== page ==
On Monday, in a massive sting operation across the country, the FBI arrested 104 alleged pimps from 57 cities and rescued 77 girls and two boys who were held against their will and forced into prostitution. The teenagers, all U.S. citizens, were between 13-17 years of age. They were controlled by organized sex-trafficking rings. The rescues and arrests were made from all possible places including hotels, storefronts and truck stops.
According to Kevin Perkins, the acting executive assistant director of the FBI’s Criminal, Cyber, Response and Services Branch, the cases were not “one-off” incidents, but hard proof of “criminal enterprises” that lured in minors. According to the FBI, minors are mostly approached through social media and then held against their consent by threats to them or to their families. After the initial abduction, the minors are trafficked to different U.S. cities through well-established networks.
Ernie Allen, president of the National Center for Missing and Exploited Children told the media that, “People in this country believe it is only a problem that happens somewhere else.” But according to Ernie, child prostitution is “a problem that happens in all kinds of American cities and it happens to American kids.”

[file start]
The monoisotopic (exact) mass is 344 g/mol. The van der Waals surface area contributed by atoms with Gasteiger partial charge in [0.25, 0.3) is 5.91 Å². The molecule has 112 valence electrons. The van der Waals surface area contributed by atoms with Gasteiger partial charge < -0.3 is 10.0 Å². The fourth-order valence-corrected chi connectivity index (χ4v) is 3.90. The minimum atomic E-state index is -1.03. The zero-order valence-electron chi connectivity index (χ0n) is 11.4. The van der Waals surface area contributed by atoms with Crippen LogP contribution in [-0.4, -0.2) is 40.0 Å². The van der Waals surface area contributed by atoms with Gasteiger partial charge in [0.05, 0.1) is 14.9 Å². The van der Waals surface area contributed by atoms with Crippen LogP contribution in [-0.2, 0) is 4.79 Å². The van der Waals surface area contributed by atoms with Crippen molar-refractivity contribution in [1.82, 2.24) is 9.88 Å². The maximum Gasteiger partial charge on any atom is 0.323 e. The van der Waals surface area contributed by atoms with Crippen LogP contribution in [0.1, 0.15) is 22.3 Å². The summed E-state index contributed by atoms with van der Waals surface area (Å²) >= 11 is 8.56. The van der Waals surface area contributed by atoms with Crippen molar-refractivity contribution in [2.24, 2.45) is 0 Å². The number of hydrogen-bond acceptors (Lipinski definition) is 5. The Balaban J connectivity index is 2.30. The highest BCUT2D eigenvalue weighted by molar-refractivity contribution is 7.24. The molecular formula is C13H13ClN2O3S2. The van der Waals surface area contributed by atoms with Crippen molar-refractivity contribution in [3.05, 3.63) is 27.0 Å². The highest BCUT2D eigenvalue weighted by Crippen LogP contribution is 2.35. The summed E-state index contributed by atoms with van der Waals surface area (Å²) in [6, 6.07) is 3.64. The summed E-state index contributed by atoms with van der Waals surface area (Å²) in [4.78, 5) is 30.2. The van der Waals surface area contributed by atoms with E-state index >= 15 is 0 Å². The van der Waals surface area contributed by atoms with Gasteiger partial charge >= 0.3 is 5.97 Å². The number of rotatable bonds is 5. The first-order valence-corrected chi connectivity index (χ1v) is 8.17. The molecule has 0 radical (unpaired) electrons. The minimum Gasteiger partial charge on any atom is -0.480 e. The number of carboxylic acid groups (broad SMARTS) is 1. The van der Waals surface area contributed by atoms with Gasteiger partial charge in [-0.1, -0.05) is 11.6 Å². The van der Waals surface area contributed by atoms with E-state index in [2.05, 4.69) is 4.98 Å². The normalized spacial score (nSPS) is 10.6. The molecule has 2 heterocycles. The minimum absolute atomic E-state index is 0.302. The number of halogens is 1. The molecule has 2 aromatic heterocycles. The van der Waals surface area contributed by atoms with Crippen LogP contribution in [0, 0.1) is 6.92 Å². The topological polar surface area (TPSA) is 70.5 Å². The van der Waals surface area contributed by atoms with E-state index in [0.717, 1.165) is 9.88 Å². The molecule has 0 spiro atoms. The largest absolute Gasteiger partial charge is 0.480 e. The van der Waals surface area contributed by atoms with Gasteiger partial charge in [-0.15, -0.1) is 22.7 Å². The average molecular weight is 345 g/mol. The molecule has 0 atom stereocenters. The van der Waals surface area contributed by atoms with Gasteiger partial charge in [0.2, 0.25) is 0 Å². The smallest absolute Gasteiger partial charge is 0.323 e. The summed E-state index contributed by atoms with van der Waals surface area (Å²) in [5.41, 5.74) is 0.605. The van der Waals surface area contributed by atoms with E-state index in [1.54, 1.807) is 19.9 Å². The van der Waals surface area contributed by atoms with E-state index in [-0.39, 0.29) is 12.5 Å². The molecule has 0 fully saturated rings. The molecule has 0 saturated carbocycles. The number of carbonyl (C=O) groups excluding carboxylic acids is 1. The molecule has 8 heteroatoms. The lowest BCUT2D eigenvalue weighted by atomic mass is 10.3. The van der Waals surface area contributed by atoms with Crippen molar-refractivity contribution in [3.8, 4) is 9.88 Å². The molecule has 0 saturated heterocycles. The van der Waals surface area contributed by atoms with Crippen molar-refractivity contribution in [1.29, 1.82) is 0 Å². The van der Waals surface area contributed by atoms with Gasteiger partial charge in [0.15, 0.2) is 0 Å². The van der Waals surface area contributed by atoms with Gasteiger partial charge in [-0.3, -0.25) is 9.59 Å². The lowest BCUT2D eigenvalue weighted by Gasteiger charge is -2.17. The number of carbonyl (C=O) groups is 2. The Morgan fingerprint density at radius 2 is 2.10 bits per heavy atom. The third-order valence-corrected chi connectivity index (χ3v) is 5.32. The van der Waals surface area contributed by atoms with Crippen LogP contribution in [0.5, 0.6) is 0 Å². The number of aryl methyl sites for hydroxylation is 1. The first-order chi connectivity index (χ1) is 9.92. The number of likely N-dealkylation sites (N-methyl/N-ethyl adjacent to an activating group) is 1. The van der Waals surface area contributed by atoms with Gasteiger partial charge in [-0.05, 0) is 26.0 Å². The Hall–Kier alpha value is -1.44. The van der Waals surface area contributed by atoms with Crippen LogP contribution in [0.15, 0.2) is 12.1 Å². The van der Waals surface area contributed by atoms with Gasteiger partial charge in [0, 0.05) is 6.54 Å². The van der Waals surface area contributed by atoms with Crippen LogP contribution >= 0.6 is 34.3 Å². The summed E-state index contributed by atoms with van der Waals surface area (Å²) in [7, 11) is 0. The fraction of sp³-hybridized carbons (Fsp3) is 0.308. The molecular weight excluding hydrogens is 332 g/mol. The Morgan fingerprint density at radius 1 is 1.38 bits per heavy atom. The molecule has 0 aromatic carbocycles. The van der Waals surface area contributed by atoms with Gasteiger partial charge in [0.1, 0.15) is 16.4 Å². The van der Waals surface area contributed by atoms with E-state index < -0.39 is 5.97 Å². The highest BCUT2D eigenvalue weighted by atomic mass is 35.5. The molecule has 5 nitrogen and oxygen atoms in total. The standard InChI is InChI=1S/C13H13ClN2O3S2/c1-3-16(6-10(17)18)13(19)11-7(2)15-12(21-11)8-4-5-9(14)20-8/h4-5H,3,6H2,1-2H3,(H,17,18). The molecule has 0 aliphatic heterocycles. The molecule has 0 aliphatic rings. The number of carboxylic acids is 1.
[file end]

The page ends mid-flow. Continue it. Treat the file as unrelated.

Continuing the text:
According to the NCMEC at least 100,000 minors are victims of child prostitution and trafficking each year, but proof is difficult as crimes are under-reported and there are other data complications with regard to sensitive data of minors.
The FBI program was launched in 2003 and till date, under the program, at least 2,200 teenage U.S. citizens have been rescued. However, this number reflects only the efforts of this particular project of the FBI and does not take into account the thousands rescued each year by individual states and local investigation agencies.
One of the minors rescued has admitted to the FBI that she had been forced into prostitution and trafficked when she was only 11 years old.